Bersih: No hope for electoral reform

Anisah Shukry | December 17, 2012
The electoral watchdog says that Malaysians should not expect true electoral reform by the 13th general election, but adds it will combat that with its own campaigns.

KUALA LUMPUR: Electoral watchdog Bersih said today that the Election Commission (EC) will not reform the electoral roll by the next general election.
“Can we Malaysians expect true reform before the general election? The answer is no,” Bersih co-chairperson S Ambiga told reporters at a press conference here.
“We concluded this given the conduct of the EC to date,” she added.
However, she told reporters that there were no immediate plans for the coalition for free and fair elections to hold street protests in order to voice its unhappiness.
“There are no plans to go to the street as the elections are already so near,” she said, adding that Bersih was meeting up regularly to discuss this matter.
Instead of rallies, she said, Bersih would be focusing on two campaigns to help overcome the dirty electoral roll: the Jom 100 campaign and the Jom Pantau campaign.
“We will need more volunteers for the Jom Pantau campaign to help observe the elections. We need to make sure elections peaceful, clean and fair — that’s what we want.
“We are launching it in January and will provide more details then,” added Ambiga.
Bersih launched the Jom 100 campaign in January this year to increase voter turnout for the coming election, which must be held by April 28 next year.
According to Ambiga, a 100% turnout would strengthen democracy and mitigate electoral fraud as well as gerrymandering.
“We want to push the voter turnout to 85%, maybe 90%,” she said today.
Fellow co-chairperson A Samad Said, who was also present at the press conference, implored the public to cast their votes come election day.
“Let me state that every citizen who is able to vote should continue to make an effort to come out and vote,” said the national laureate.
“This is one method to stop electoral fraud from occurring,” he added.
‘Reject politicians who support violence’

Ambiga also urged the public not to vote for candidates who supported political violence, and to also reject those who kept quiet when confronted by it.
“Why are they not taking a stand against political violence? Political violence is a symptom of a bigger disease – a flawed election.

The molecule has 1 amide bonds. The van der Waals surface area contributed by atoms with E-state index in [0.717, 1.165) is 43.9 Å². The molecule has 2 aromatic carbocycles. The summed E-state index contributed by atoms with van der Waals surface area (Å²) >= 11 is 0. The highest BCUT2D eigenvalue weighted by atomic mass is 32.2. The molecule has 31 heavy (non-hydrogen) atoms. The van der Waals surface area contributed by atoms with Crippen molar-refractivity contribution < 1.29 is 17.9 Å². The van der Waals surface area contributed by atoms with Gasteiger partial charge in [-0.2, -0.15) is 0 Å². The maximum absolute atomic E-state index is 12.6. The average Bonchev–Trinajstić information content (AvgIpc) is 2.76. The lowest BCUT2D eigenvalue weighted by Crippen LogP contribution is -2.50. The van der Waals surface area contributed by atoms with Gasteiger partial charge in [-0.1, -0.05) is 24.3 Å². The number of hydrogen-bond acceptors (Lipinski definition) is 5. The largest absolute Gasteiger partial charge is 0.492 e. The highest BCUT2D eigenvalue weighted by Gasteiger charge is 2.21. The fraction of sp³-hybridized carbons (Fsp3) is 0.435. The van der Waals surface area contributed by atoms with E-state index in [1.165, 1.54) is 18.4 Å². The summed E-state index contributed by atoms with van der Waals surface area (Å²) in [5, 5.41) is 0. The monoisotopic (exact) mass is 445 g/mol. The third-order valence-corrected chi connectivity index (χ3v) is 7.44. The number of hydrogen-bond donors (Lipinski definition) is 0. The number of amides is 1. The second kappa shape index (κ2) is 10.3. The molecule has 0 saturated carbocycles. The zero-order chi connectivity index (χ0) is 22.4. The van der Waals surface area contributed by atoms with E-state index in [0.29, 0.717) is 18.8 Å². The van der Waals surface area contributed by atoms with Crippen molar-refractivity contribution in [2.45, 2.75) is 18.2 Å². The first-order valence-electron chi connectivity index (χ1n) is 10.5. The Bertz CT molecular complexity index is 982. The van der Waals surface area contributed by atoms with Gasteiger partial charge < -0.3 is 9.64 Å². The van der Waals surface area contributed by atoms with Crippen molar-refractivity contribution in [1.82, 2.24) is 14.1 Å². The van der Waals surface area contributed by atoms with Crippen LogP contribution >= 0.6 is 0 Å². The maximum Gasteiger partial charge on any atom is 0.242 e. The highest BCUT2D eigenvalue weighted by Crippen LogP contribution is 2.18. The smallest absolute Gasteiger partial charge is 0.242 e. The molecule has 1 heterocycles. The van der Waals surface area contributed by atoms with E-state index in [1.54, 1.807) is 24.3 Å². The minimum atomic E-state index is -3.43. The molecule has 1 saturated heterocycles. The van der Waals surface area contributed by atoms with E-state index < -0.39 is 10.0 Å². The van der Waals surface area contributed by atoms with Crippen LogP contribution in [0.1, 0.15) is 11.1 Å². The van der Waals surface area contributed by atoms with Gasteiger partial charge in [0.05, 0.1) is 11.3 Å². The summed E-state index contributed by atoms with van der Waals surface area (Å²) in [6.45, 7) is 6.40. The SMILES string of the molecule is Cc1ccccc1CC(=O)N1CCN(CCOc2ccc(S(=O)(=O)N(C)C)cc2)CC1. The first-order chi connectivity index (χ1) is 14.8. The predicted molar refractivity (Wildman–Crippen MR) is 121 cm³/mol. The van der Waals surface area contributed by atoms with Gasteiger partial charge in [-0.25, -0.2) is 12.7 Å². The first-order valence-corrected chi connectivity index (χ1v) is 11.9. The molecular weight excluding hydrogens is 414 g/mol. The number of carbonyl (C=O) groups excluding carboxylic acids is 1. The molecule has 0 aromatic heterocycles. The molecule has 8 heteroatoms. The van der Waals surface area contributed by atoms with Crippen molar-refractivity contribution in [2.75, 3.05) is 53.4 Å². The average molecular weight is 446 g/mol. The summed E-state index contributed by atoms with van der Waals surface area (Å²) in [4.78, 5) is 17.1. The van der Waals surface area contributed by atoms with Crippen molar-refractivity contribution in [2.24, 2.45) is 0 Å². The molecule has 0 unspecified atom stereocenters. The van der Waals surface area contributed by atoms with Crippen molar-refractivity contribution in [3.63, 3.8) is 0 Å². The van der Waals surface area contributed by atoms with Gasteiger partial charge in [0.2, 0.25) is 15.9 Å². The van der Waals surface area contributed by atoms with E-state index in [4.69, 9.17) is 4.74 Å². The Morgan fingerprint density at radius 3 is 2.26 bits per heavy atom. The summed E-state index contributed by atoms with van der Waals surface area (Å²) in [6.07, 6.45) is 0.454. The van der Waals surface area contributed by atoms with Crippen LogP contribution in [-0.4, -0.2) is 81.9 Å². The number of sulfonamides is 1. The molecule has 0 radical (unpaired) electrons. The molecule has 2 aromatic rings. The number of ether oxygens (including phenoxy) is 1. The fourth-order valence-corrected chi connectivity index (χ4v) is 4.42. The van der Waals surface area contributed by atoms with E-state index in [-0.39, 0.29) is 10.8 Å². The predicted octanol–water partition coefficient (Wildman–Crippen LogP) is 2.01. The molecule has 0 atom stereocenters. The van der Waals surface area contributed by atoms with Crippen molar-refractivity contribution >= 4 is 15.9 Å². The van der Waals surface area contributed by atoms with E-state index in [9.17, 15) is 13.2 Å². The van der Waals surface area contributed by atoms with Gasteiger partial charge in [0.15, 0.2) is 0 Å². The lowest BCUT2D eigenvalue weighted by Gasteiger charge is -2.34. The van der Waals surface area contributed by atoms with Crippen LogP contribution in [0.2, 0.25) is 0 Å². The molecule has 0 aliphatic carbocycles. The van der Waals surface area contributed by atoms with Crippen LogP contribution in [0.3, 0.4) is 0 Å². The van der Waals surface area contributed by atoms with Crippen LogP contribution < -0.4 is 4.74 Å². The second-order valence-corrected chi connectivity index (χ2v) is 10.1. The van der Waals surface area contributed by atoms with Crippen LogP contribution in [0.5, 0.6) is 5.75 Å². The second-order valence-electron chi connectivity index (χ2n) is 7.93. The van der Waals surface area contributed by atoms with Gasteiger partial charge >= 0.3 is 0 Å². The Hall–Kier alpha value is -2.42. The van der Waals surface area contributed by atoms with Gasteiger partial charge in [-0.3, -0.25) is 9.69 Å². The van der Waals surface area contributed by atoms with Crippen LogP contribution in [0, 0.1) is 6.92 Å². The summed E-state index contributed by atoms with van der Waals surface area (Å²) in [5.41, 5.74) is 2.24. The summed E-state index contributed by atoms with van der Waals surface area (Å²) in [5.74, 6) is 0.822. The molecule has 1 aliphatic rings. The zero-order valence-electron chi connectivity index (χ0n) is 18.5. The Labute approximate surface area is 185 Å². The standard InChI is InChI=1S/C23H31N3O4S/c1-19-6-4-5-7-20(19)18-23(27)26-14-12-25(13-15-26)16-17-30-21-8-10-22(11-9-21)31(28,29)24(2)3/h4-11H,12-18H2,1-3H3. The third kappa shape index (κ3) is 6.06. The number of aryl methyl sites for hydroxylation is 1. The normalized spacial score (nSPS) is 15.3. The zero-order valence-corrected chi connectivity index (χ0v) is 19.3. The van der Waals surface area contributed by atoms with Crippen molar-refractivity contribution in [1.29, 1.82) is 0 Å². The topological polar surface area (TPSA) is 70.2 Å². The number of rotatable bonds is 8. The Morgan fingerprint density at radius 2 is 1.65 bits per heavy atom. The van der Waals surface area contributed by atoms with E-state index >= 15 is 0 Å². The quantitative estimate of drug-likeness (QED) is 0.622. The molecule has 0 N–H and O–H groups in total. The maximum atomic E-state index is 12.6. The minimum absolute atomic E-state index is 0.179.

“Political violence goes hand in hand with a corrupt political system that is symbolised by an election that is not clean,” she said.
Malaysian politics is rife with incidents of violence, blackmail and death threats, with the latest being an attack on a PKR rally in Gombak early this month that reportedly left a few opposition volunteers injured.
The PKR bus used by Opposition Leader Anwar Ibrahim and party leaders for their pre-election campaign had also been splashed with red paint and pelted with rocks numerous times.
‘No sincere commitment’

Meanwhile, the EC’s alleged reluctance to invite international observers to monitor the polls; the lack of free and fair media; and the issue of overseas voting all came under Ambiga’s scrutiny today.
“If our system is as clean as claimed, our EC should confidently invite observers from around the world to observe these elections,” the former Bar Council president pointed out.
“Instead, they made such a huge fuss, calling it interference. That is nonsense; Malaysia is an observer for other countries’ elections, so how can they even say that?” she said.
EC chairman Abdul Aziz Mohd Yusof had recently said the EC was working with the Foreign Affairs Ministry to invite countries which had invited Malaysia as observers in their respective nation’s electiona.
“Regionally, all Asean members will be invited, except for Brunei, which does not have elections, and Singapore, which rejected our accreditation application to become observer in its recent election,” he was quoted as saying.
But Ambiga stressed today that observers should not be limited to Asean members – a stance that has been echoed by numerous opposition MPs before this.
“Then there is free and fair access to media. What is the great step they have taken – and I use ‘great’ in a sarcastic manner – in this?” she said.
“They are only allowing a pre-recording of all political parties’ manifestos. Of all the reforms we have sought, this must surely be the easiest to fulfil, yet they can’t do it,” she added.
She also said the EC had disregarded the importance of ensuring that overseas voters would be counted in the next general election, adding that it had failed to meet its deadline for announcing the relevant procedures.
“All this shows that there is no commitment to real reform, that the 13th general election will be one of the dirtiest elections ever and that we should not anticipate any change in the near future.
“Bersih 2.0 therefore unequivocally believes that the task of ensuring free and fair elections falls to us citizens,” she added.

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